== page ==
In the kitchen, we usually use knives from two different families. On the one hand, there are Japanese knives that are only sharp on one side of the blade. Western knives, on the other hand, have a keen edge on both sides. Each knife has a distinct function and application. Both families are made to handle a certain amount of chopping.
In terms of sharpness, durability, quality, and dependability, Japanese knives are rated the greatest in the world. In comparison to a dull knife, a sharp knife should cut through components with ease. For instance, while working with herbs or delicate veggies like basil, we need a sharp knife to ensure that the plant’s leaf is in great shape and fresh.
As if it hadn’t been snipped On the other hand, because additional pressure must be applied to the meal when using a dull knife, the food is “crushed” and sliced by the force of the knife blade on the cutting surface. This indicates that the food has lost its qualities and is rapidly oxidizing. This is a critical element for the quality of our kitchen’s ingredients, and it accurately demonstrates the amount to which the quality of the foods may be impacted by how they are chopped.
History of Japanese knife
Knives have been vital tools for people since the stone period, whether they are made of stone, steel, or pottery. The Shousouin Museum has the world’s oldest Japanese knife, which dates from the Nara era (710-794). This knife resembles a Japanese sword in form and has a very long handle. Until the middle of the Edo era, this type of knife was in use.
1467-1595 is a period of time from 1467 and 1595. Sengoku-jidai was a period in Japanese history. It was a time when warring states reigned supreme. Following Sengoku-jidai is the Edo period (1603-1868), which was also known as the Samurai Age. As a result, a lot of swords were required throughout this time period. And the main manufacturing centers were Seki, Bizen, Yamato(Nara), Sanjo, etc. Have you heard of Magoroku-Kanemoto and Okazaki-Masamune? They were dubbed “Master Swordsmiths.”The same technique used to make Japanese swords is used to make Japanese kitchen knives.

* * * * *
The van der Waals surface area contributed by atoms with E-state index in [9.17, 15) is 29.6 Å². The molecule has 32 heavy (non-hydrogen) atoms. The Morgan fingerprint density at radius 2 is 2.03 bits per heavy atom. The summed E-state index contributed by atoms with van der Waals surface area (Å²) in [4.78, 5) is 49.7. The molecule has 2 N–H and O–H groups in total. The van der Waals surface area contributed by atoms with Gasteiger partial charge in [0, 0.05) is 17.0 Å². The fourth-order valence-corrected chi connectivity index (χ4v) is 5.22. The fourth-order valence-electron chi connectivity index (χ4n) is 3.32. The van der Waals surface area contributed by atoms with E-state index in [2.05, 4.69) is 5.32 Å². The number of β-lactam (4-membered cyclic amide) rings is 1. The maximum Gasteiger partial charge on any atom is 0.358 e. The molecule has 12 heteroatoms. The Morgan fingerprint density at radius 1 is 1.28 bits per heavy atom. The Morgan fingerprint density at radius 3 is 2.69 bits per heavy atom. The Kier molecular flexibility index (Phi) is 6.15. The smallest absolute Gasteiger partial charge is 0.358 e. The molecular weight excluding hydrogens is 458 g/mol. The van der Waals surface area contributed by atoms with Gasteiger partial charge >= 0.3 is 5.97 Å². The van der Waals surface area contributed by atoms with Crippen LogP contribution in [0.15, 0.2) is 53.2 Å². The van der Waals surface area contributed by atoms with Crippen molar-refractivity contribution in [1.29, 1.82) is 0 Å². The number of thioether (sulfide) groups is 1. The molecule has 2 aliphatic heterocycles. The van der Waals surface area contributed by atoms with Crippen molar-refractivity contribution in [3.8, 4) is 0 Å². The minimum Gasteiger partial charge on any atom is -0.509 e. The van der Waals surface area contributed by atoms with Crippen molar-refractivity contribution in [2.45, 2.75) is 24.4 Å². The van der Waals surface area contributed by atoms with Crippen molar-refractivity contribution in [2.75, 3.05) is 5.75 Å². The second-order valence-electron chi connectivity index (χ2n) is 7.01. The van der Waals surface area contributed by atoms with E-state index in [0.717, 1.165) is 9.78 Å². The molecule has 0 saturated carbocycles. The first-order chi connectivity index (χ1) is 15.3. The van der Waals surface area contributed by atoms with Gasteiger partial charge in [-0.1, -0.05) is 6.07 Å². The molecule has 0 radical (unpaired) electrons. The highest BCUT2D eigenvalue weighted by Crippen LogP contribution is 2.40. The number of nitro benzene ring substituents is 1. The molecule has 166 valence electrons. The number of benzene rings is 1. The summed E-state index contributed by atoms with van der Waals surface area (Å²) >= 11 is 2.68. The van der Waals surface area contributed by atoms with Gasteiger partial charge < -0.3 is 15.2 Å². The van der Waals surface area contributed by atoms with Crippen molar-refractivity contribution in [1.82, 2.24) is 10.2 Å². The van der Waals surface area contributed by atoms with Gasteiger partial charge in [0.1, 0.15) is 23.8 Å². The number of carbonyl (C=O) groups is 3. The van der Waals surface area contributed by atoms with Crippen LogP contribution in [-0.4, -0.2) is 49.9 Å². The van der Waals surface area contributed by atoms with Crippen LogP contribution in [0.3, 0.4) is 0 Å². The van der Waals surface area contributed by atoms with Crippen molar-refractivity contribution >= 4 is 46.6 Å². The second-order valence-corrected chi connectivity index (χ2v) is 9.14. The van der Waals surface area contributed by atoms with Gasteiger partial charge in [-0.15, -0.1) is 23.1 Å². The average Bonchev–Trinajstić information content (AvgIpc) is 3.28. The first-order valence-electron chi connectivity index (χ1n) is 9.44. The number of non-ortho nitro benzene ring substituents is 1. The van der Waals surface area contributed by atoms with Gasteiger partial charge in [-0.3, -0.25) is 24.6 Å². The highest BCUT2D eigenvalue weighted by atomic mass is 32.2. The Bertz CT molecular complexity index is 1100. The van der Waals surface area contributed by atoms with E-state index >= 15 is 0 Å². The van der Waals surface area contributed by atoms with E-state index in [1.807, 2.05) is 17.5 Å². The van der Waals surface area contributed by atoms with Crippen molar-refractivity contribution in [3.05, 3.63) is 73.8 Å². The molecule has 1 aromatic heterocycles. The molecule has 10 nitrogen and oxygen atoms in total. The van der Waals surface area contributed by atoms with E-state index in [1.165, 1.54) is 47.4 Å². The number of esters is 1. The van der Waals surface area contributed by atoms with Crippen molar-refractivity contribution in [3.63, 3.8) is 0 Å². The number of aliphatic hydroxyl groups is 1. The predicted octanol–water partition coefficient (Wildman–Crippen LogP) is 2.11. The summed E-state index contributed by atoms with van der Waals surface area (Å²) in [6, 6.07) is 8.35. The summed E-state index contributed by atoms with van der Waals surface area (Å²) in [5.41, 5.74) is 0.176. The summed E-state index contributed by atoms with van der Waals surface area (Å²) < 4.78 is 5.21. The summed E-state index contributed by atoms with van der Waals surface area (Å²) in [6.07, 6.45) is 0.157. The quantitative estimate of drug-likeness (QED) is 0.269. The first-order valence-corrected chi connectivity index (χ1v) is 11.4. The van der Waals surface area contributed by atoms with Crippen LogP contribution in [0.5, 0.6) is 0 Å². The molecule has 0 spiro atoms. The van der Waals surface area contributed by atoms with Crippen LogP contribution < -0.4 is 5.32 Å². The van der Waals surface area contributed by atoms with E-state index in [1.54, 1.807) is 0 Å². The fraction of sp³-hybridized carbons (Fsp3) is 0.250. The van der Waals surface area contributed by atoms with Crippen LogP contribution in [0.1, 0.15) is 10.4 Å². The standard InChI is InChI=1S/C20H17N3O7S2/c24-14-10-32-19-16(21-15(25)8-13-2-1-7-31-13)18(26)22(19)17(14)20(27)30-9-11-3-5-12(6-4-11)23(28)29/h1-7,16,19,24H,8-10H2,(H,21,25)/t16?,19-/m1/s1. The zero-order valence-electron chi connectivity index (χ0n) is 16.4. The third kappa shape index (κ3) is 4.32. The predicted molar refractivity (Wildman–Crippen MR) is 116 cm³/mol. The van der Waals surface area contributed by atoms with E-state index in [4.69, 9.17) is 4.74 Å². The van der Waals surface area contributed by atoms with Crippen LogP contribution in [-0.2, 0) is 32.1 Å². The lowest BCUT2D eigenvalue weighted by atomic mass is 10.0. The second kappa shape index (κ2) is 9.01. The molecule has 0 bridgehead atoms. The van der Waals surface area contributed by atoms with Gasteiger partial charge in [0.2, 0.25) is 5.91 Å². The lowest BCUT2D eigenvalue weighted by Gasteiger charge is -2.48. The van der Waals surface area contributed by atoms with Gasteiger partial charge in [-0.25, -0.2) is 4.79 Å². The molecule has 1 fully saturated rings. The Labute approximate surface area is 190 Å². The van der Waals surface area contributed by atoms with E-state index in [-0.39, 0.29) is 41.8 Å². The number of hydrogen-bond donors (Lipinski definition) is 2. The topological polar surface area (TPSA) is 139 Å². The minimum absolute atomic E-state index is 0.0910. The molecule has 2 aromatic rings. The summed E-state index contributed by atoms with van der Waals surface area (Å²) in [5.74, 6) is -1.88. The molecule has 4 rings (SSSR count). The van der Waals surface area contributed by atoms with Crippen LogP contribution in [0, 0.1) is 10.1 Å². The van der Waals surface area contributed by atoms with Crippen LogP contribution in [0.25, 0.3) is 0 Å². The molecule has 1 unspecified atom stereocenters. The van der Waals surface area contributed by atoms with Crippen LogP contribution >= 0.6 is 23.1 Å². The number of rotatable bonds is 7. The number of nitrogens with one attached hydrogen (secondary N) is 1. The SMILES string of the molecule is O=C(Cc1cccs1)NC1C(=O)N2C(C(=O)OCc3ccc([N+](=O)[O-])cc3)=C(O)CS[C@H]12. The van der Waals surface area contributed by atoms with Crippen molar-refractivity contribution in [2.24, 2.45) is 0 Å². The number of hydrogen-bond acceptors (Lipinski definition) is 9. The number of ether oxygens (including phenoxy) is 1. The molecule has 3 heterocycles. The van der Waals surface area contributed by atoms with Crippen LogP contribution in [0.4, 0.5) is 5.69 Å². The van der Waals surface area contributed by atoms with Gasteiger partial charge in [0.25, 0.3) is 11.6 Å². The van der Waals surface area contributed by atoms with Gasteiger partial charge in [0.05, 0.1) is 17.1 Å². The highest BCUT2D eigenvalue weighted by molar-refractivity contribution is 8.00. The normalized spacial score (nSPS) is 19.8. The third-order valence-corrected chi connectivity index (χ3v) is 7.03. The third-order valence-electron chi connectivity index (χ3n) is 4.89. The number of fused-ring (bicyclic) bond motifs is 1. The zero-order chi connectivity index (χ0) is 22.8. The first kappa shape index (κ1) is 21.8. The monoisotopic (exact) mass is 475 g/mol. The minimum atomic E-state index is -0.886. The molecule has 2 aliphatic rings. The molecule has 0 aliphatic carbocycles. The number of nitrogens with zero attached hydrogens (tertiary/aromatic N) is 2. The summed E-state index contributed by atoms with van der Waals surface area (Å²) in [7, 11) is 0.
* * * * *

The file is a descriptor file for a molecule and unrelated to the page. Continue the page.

Since medieval times, Japanese steel has been of exceptional quality; the katanas of samurai warriors made it renowned, but it is also a very useful substance in everyday life. The superior quality of Japanese steel has found a home in kitchen knives.
“Japanese knife steel may be divided into two types: carbon steel and stainless steel.
It’s mostly being used to produce traditional Japanese knives like Deba and Yanagiba.
This type of steel is traditionally considered an excellent material for knives since it is exceedingly sharp and easy to resharpen. However, because carbon steel is prone to rust, it must be properly maintained after each usage.
Professional Japanese restaurant chefs prefer this type of knife, as they do not neglect its maintenance.
Stainless steel is a material that is corrosion-resistant. It’s a steel that’s not as sharp as carbon steel, but it has the advantage of not rusting as quickly, requiring less maintenance. Steel’s hardness is proportional to the alloy’s carbon concentration. Oxidation is prevented by increasing the quantity of chromium; in fact, steel is termed stainless if the fraction of chromium in the alloy is more than 13%.
And, despite the fact that stainless steel isn’t particularly sharp, new and improved stainless steel is continuously being developed.